Sure, you don't have to have carbs for breakfast.  As long as you wait 30-60 min after your morning snack, you can add carbs to lunch.

Yes, you can add nuts, avocado, olive oil, full fat cheese, peanut butter and nut butters, etc. to meals but don't add them to snacks.

I recommend combining lunch and breakfast if you're eating late in the morning (to be sure you're getting enough protein), then an afternoon snack then dinner. 

Wishing you all the best,
Nina

Yes, you can have fruit along with the carb for snacks. I only recommend a small portion though because you want the carbs to be well digested and absorbed.  The fruit won't physiologically interfere with brain serotonin production but it might slow it down.
7
Ask Judy and Nina / Re: Pre diabetic
« Last post by NinaFrusztajerMD on June 22, 2017, 06:54:47 PM »
Hello and welcome!

I'm thrilled to read you find the program amazing. 

If you're worried about blood sugar swings, I recommend choosing whole grain carbs such as steel cut or rolled oats, multi-grain pasta, whole wheat bread and crackers, sweet rather than white potatoes, brown rice rather than white, etc. There are many whole grain boxed cold cereals that are great for snacks and even as part of a simple evening meal.  If your friend has insulin resistance, sure, the diet could work but I would advise your friend to check with his/her physician.

I don't know what to say about the gas: sometimes adding in more veggies and reducing fats a bit can be associated with gas but I don't have scientific evidence for it.  Some people respond to fresh ginger, fennel seeds after a meal, mint tea, adding cinnamon, cumin, and/or turmeric to their foods but again, I have no specific scientific evidence to back this up.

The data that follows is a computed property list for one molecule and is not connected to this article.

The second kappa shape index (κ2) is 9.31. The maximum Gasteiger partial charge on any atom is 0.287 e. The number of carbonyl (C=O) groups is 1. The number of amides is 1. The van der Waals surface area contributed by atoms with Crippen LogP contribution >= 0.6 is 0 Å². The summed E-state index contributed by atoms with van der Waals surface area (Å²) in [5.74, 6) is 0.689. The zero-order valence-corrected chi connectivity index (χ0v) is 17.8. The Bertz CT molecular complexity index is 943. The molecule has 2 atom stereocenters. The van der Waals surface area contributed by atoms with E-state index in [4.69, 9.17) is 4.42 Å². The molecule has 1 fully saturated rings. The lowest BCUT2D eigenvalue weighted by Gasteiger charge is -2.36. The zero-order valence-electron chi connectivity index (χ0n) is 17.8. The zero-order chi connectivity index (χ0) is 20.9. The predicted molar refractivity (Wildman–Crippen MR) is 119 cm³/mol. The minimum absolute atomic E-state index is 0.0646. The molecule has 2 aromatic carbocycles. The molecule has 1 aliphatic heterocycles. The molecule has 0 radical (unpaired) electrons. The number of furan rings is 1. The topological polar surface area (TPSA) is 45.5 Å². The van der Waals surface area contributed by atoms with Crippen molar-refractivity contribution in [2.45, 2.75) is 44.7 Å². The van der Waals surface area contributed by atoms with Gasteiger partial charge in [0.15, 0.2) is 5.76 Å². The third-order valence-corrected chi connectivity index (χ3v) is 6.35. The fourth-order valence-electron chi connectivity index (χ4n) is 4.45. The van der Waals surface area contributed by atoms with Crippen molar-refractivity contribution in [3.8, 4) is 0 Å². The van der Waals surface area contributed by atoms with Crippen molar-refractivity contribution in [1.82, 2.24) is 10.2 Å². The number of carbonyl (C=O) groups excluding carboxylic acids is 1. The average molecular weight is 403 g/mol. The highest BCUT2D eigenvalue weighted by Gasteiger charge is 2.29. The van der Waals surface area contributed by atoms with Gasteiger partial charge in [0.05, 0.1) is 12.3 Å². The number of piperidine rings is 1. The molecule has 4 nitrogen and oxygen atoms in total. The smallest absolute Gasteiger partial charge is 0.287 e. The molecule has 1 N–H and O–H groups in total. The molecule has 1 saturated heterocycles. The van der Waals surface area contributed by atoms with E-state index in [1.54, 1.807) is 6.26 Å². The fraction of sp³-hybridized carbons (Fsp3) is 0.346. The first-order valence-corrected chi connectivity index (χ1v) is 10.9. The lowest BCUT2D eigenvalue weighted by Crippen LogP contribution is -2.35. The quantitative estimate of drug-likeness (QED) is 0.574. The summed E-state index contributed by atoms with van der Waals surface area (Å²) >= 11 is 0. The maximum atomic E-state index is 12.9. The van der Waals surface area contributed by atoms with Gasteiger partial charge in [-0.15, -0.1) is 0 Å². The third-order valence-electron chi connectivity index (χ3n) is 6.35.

I think the more regular you are with meals and snacks as we outline in the program, your body will get used to it and you won't get famished.  You could go on a brunch schedule combing breakfast and lunch then having a snack, dinner, and an after-dinner snack.  See what works as long as you follow the principles of not eating carbs for the purposes of boosting brain serotonin less than 2 or 3 hours after protein, and waiting at least 30 but ideally 60 minutes after having a snack before eating protein. 

I would advise not focusing on calories but rather on the portion sizes outlined.  Every day is not going to be the same amount and your body will naturally fall into a rhythm of the right amounts when you boost brain serotonin and control your appetite.  Phase I has around 1600 calories, phase II and II has around 1400 - but it varies.  Please track your weight loss, mood, appetite, etc. and monitor your eating accordingly - if it comes from within you'll have a built-in compass, so please follow the portion guidelines to guide you.

I'm glad you find this forum helpful!

- Nina
8
Ask Judy and Nina / Re: Pre diabetic
« Last post by Casman on June 21, 2017, 04:48:04 AM »
Sorry I meant to say my friend has insulin resistance
9
Ask Judy and Nina / Pre diabetic
« Last post by Casman on June 21, 2017, 04:39:52 AM »
Hi, I have read the book and found it amazing. I have a few questions tho. I'm pre diabetic and have been trying to lose weight AND avoid carbs as they increase blood sugar. So is this diet ok for a pre diabetic? I also have a friend that has glucose intolerance, would this be ok for her? Sorry next question is I have had a lot of smelly gas (sorry). Is this normal and does it go away?
I have also done alt of intermittent fasting and the weird thing is if I don't eat breakfast I can go without food until around 4pm. If I eat breakfast I'm hungry again by morning tea, then lunch etc. always looking for my next meal. Why is this happening?
Last question. How many calories should I be on for the day?
The forum is fantastic. Thanks in advance
10
General Topics / Re: Protein shake for breakfast
« Last post by Fern on June 20, 2017, 01:02:54 PM »
I drink Atkins Shake. But it has  total fat 9 grams and saturated fat 2 grams. Is that OK?